"You can help save a Seattle neighborhood," read a hopeful subject line in my inbox. From what? I wondered. An evil corporate developer? A ruthless slumlord? A violent crime wave? No, it turns out. From the scourge of...
A bike lane.
Neighbors in Maple Leaf are mad that the city will soon repaint stripes on a 10-block stretch of Roosevelt Way Northeast, between 75th and 85th Streets, to make a new northbound bike lane. It'll mean losing parking on one side of the street, and a lane of traffic in morning rush hour on the other side of the street (where currently the parking strip turns into a peak-hour traffic lane).
David Virden has been a spokesman for outspoken neighbors who worry that losing parking and vehicle lanes will transform Roosevelt into a trafficky mess. "This proposal makes walking along this stretch of road much more dangerous," Virden warns.
It's a familiar argument.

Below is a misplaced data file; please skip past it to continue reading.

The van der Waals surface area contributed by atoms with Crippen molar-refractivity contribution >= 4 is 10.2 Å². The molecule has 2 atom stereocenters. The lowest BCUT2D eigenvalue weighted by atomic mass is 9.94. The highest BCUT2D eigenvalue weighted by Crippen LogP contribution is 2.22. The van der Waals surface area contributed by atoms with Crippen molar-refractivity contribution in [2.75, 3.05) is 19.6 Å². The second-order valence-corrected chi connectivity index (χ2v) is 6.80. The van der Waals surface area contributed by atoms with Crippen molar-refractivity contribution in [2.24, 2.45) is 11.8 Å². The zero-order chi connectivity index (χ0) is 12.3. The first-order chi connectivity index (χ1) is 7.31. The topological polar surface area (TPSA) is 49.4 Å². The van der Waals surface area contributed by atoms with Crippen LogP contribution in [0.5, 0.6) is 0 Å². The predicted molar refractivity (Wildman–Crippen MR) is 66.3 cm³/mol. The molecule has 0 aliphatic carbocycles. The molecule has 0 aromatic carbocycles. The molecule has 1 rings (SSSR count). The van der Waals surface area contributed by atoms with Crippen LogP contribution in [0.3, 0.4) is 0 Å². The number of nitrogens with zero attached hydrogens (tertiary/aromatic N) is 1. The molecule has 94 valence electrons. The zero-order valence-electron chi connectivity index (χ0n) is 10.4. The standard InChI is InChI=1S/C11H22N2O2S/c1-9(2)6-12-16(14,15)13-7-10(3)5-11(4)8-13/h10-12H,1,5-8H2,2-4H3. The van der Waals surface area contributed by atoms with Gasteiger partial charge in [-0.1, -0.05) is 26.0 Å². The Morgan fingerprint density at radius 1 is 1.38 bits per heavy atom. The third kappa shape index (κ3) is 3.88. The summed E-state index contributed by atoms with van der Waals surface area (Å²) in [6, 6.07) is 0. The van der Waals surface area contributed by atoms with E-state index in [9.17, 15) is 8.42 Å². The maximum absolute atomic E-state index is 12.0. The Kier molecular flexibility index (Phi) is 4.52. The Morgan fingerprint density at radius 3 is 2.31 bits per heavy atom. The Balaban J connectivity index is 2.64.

Over the past few years, the city has reduced traffic lanes and built bicycle lanes on Nickerson Street, Stone Way North, Fauntleroy Way, and Northeast 125th Street—the controversial "road diets." In each case, neighbors claimed traffic would be worse and accidents would result. But those "predictions of gloom and doom," says SDOT spokesman Richard Sheridan, "never come to pass." The city found that on Stone Way, for example, traffic decreased 6 percent, injurious collisions dropped 33 percent, and bicycle traffic increased 35 percent.
Although the Maple Leaf project isn't a road diet, per se (it's less dramatic), these bike-lane clashes have represented a proxy battle over competing visions between transit, bicycles, and density, and an old-school mind-set that defends low-density neighborhoods built for cars.
Virden and his neighbors have been fighting the city on this Roosevelt restriping for three years. In that time, says SDOT project manager Brian Dougherty, the city has taken their feedback into account, allowing for two lanes of traffic near traffic signals to let vehicles turn quickly and allowing space for cars to pass buses at bus stops.
Some complaints Virden raised are legitimate. One section runs three blocks without any cross streets or crosswalks, which Virden calls "insane." On this point, Virden is right: SDOT should probably capitulate on this and put in another crosswalk.